As communities across the country struggle to build more affordable housing to meet a growing shortage, it’s paramount they don’t overlook the value of the homes that are already there. Investing in the improvement, redevelopment, and overall preservation of existing housing can go a long way toward keeping rents affordable and individuals and families close to schools, jobs, and communities.

For the past ten years, Enterprise’s Preservation Equity team has worked with nonprofit and for-profit partners to do just that. After reaching a significant milestone – $2 billion worth of total homes preserved through their investments – the team continues to look at innovative ways to preserve affordable housing for the long term.

We’re investing in a way that preserves value for the owner, operator, our investors, the community, and especially the residents who live there.

Lianna Petroski

The preservation work is part of Enterprise’s comprehensive strategy to protect and expand access to rental homes and preserve affordability where it exists.

We recently spoke with Lianna Petroski, Enterprise’s senior vice president, head of acquisitions and deputy fund manager, about the value of partnership and impact as her team looks to the next ten years of investing in preserving affordable homes.

Enterprise’s Preservation Funds have preserved $2 billion of affordable housing since launching in 2013. What’s the significance of reaching this milestone?
Headshot of Lianna Petroski

The $2 billion milestone is significant, but it’s especially important to look at what’s behind the number. Specifically, it represents the value of the assets we’ve preserved through the eight preservation equity funds that we manage. In addition to the equity we directly invested, this milestone also includes the amount we’ve leveraged with equity from our developer partners and debt used to acquire the assets. That translates to close to 18,000 homes. We can estimate that means that roughly 47,000 people are living in homes that have been preserved by our funds. It’s exciting to realize that with our dollars, we’ve been able to invest in a responsible way with strong partners who own and operate these communities. And our investment strategies drive impact through renovations, services, and green improvements as well.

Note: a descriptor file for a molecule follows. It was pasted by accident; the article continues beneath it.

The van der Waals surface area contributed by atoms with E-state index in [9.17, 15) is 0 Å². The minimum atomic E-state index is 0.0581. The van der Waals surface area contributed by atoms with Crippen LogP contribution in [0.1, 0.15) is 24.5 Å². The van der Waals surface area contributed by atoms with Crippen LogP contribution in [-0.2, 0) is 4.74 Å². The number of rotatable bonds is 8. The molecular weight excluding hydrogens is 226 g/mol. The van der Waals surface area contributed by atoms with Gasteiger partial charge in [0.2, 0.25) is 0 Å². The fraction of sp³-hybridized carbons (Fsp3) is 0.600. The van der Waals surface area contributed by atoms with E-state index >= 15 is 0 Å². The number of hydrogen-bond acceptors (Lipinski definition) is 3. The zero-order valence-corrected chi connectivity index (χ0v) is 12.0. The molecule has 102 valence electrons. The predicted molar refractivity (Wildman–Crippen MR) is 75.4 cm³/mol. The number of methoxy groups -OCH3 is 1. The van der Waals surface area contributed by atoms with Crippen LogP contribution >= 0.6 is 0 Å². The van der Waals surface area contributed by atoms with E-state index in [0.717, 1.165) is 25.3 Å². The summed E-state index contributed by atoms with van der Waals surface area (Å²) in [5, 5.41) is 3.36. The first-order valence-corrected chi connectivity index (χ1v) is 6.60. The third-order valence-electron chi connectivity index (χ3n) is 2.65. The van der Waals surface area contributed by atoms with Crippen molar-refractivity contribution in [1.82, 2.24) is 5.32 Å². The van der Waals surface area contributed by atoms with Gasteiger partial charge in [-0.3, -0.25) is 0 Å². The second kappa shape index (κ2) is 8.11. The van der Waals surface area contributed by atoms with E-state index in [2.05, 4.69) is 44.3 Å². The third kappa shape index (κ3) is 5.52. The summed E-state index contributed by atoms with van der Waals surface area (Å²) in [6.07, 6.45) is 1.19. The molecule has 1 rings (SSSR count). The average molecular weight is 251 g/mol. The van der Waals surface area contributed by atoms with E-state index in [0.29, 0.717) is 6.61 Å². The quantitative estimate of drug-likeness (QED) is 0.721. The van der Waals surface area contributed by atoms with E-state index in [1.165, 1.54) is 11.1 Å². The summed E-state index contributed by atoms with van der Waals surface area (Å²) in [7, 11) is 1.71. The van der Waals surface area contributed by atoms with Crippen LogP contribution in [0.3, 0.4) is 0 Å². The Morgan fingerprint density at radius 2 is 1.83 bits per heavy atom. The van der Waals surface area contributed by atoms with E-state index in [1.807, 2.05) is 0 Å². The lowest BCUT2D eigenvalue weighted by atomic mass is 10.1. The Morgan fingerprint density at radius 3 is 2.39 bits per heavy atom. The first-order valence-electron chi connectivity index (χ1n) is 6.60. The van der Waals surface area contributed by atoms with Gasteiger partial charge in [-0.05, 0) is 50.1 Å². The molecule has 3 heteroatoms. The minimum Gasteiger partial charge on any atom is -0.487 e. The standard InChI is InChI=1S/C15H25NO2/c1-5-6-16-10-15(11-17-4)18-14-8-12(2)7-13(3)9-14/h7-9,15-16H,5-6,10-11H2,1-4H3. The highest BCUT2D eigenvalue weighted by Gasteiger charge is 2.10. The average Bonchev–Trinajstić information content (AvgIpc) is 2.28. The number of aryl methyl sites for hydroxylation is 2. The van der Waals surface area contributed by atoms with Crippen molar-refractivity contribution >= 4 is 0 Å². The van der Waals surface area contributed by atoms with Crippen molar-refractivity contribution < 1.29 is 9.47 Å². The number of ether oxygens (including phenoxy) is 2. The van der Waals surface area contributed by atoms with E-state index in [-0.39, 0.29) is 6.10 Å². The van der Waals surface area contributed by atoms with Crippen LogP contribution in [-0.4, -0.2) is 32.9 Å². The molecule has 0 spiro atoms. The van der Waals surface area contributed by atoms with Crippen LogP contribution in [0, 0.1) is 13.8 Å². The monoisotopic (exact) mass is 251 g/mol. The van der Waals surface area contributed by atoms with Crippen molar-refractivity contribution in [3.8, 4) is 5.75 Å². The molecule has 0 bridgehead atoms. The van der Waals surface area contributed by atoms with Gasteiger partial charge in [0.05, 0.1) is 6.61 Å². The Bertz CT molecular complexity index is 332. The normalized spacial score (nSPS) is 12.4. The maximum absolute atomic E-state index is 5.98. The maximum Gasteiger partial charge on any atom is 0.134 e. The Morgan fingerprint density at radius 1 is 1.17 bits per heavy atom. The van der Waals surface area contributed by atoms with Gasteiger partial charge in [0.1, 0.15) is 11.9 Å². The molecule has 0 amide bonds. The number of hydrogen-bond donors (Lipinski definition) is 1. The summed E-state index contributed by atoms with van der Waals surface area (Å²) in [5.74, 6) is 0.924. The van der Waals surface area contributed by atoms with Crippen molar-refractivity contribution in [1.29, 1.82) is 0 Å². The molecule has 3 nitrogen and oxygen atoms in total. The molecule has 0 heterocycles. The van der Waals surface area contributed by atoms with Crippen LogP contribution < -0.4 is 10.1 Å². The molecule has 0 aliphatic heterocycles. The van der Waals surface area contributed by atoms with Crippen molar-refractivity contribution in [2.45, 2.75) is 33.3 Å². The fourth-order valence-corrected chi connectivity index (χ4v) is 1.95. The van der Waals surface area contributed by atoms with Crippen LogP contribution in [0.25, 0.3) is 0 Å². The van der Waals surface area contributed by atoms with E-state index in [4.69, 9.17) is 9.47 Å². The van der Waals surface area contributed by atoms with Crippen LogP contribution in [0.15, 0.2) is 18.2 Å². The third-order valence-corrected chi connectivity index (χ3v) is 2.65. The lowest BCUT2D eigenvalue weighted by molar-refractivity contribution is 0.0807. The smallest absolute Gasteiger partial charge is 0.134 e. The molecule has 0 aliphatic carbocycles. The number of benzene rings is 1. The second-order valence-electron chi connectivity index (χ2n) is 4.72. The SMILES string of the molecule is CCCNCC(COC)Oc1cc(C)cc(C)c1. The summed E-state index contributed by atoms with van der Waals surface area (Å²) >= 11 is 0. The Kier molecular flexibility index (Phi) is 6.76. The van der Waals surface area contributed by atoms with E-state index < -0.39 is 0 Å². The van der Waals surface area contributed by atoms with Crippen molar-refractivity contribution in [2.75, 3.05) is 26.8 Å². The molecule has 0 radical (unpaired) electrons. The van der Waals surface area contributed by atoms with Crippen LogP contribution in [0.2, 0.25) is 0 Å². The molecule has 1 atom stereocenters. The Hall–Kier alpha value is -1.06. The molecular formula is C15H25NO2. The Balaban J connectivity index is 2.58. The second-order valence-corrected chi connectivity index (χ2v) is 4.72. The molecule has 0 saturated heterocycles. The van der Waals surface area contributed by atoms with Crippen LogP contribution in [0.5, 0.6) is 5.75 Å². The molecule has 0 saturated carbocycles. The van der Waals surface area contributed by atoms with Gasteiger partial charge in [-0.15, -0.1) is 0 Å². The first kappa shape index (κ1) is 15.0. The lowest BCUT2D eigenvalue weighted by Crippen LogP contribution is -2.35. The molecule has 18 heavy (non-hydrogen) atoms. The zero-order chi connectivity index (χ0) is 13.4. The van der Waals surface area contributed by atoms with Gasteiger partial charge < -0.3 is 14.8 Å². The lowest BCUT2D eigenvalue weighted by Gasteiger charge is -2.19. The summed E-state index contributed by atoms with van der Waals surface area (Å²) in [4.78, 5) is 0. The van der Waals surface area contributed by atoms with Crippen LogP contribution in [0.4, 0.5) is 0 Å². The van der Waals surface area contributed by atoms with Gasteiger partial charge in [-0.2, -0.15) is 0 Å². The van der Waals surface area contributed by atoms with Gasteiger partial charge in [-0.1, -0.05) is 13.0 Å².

Millions of Americans are living rent burdened and a quarter of Americans pay more than half their income on rent. Can you talk about the importance of preservation in the context of the greater affordability crisis? 

While creating new homes is always part of the solution, we believe preservation of the existing properties is critical in addressing the affordability issue.

We’re extremely conscious of our role in balancing the needs of multiple parties: the needs of our residents, along with those of housing providers and our fiduciary responsibility to our investors. It’s about the physical quality of the homes and keeping the rents affordable, but also having professional and mission-oriented ownership and management. Stewardship is critical as it drives the overall experience of how residents interact with the housing they are living in–it’s not just the walls, it’s the experience they’re having with the management team and owner of the property. 

Across the country preservation is important because the replacement value to build new housing is exorbitantly expensive. Being able to purchase a property already built is a less costly way to ensure that affordable homes exist in communities nationwide, and these are homes that are already in demand due to location and rent level – and our investment seeks to boost that demand through physical, operational, and service enhancements. 

It also means that the investors in our fund can achieve more impact with less of an investment. We can acquire properties in the range of $70,000- $300,000 per unit. To build housing, by contrast, it can start at $200,000 per unit and go up to a $1 million a unit for affordable housing. And at the same time existing residents who are stably housed can continue to have the option of living near their jobs, schools, and health care as opposed to being forced out because of an inability to afford higher rent. Our investments allow the properties we invest in to continue to be assets for the community.